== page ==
Next, we head to the conference room, which is to be my home for the next few days. It is now 5 p.m. We have a show to do in about 40 hours, so let’s go to work. People think that fashion is glamorous, but this windowless room with its low ceilings and unflattering lighting might change their minds. I have spent many hours in rooms like this all over the world, checking clothes and selecting shoes and accessories laid out on long tables. Some of my team have been here for a day or so and have organized things—we have shots of the 79 outfits from our Milan show, a stack of model cards for the girls we are about to see and tailors on hand to make adjustments. One is sewing crystals back onto the finale dress, which stands on a mannequin atop a table, dominating the room.
We start the casting straightaway. It’s not until you see a girl in the flesh that you know if she can really walk the catwalk for Armani. I have done a couple of shows in L.A. where the girls posed a real challenge—they were too exuberant for my taste. Because I have a certain aesthetic in mind, I am wondering how the Texans will work out. I am very satisfied. These young Americans with names like Maggie and Megan are tall and pretty, and most walk well. There are some Ali MacGraw types, and many have really modern features—one even reminds me of Gisele, and I earmark her for the finale. We are looking for about 50, so the casting is conducted speedily. Soon after starting I have to make my first major decision. Heels or flats? The fall collection was first shown in Milan on ballet dancers, all wearing ballet slippers. I decide that the women of Dallas will probably prefer the glamour of heels.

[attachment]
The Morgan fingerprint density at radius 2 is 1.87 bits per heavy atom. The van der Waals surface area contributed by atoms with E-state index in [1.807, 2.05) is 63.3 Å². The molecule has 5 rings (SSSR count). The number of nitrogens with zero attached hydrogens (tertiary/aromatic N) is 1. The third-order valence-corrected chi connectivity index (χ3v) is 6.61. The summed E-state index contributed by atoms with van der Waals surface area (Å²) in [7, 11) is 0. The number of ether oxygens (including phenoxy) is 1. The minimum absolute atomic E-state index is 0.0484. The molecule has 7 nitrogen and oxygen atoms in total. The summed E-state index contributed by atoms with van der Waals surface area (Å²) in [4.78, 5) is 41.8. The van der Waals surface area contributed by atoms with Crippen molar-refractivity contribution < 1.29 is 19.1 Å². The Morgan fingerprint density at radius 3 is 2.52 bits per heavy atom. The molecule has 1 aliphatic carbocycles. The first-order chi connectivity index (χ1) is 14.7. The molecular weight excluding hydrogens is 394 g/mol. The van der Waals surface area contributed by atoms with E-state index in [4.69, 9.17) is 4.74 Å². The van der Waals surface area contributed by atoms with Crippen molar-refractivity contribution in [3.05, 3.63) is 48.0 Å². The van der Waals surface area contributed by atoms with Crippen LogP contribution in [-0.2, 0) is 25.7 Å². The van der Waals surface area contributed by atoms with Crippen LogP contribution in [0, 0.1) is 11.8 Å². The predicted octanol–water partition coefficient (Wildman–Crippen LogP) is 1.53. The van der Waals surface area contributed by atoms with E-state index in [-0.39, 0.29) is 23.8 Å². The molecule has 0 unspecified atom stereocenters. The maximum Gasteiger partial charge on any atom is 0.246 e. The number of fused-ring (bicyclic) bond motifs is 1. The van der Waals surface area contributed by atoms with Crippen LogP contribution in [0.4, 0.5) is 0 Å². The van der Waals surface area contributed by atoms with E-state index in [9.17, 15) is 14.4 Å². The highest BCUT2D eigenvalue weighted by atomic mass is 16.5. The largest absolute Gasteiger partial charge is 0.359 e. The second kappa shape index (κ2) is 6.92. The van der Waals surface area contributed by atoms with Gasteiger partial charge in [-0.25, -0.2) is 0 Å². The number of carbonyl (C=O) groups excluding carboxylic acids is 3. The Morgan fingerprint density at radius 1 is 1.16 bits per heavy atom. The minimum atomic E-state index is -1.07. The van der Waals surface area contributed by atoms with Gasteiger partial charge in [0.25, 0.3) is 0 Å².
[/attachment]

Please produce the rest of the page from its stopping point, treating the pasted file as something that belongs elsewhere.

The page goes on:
As each girl finishes her walk, we take a Polaroid and write our comments on her card. It’s strange, but models often look embarrassed at castings—it’s as though posing in front of a few people is more difficult than walking in front of hundreds. I always make a point of thanking them for their time. It’s the least I can do.
After the girls come the guys. We need only 13, as they are really there to function as escorts for the girls and to give the largely female audience some eye candy. But it’s soon apparent that this is not going to be easy: The guys here are really big. I do dress powerfully built men—I have a long tradition of outfitting athletes—but on the catwalk, I tend to use men who are more normally proportioned. In the Eighties we had musclemen on the catwalks. Today they are more refined. Slowly we gather together a band of Armani men. One I christen “Jude Law”—he has a great smile—and I’m pleased to see there are many multiethnic models on offer.